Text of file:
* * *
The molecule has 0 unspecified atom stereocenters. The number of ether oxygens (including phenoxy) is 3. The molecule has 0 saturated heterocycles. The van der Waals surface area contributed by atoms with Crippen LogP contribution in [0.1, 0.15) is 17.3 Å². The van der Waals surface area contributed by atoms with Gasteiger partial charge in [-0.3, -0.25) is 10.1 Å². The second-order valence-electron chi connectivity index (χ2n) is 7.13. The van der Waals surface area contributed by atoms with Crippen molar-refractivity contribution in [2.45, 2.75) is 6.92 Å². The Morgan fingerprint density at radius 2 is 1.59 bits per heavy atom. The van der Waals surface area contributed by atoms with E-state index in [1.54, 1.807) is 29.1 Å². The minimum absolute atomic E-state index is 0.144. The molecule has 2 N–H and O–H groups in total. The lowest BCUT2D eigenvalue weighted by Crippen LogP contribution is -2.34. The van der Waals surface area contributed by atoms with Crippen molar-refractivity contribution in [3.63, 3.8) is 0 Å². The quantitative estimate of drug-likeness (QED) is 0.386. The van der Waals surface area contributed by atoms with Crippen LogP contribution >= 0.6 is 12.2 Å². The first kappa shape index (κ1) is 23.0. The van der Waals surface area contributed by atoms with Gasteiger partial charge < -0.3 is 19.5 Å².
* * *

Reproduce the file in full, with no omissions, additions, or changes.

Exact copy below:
The molecule has 0 unspecified atom stereocenters. The number of ether oxygens (including phenoxy) is 3. The molecule has 0 saturated heterocycles. The van der Waals surface area contributed by atoms with Crippen LogP contribution in [0.1, 0.15) is 17.3 Å². The van der Waals surface area contributed by atoms with Gasteiger partial charge in [-0.3, -0.25) is 10.1 Å². The second-order valence-electron chi connectivity index (χ2n) is 7.13. The van der Waals surface area contributed by atoms with Crippen molar-refractivity contribution in [2.45, 2.75) is 6.92 Å². The Morgan fingerprint density at radius 2 is 1.59 bits per heavy atom. The van der Waals surface area contributed by atoms with E-state index in [1.54, 1.807) is 29.1 Å². The minimum absolute atomic E-state index is 0.144. The molecule has 2 N–H and O–H groups in total. The lowest BCUT2D eigenvalue weighted by Crippen LogP contribution is -2.34. The van der Waals surface area contributed by atoms with Crippen molar-refractivity contribution in [3.63, 3.8) is 0 Å². The quantitative estimate of drug-likeness (QED) is 0.386. The van der Waals surface area contributed by atoms with Crippen LogP contribution >= 0.6 is 12.2 Å². The first kappa shape index (κ1) is 23.0. The van der Waals surface area contributed by atoms with Gasteiger partial charge < -0.3 is 19.5 Å².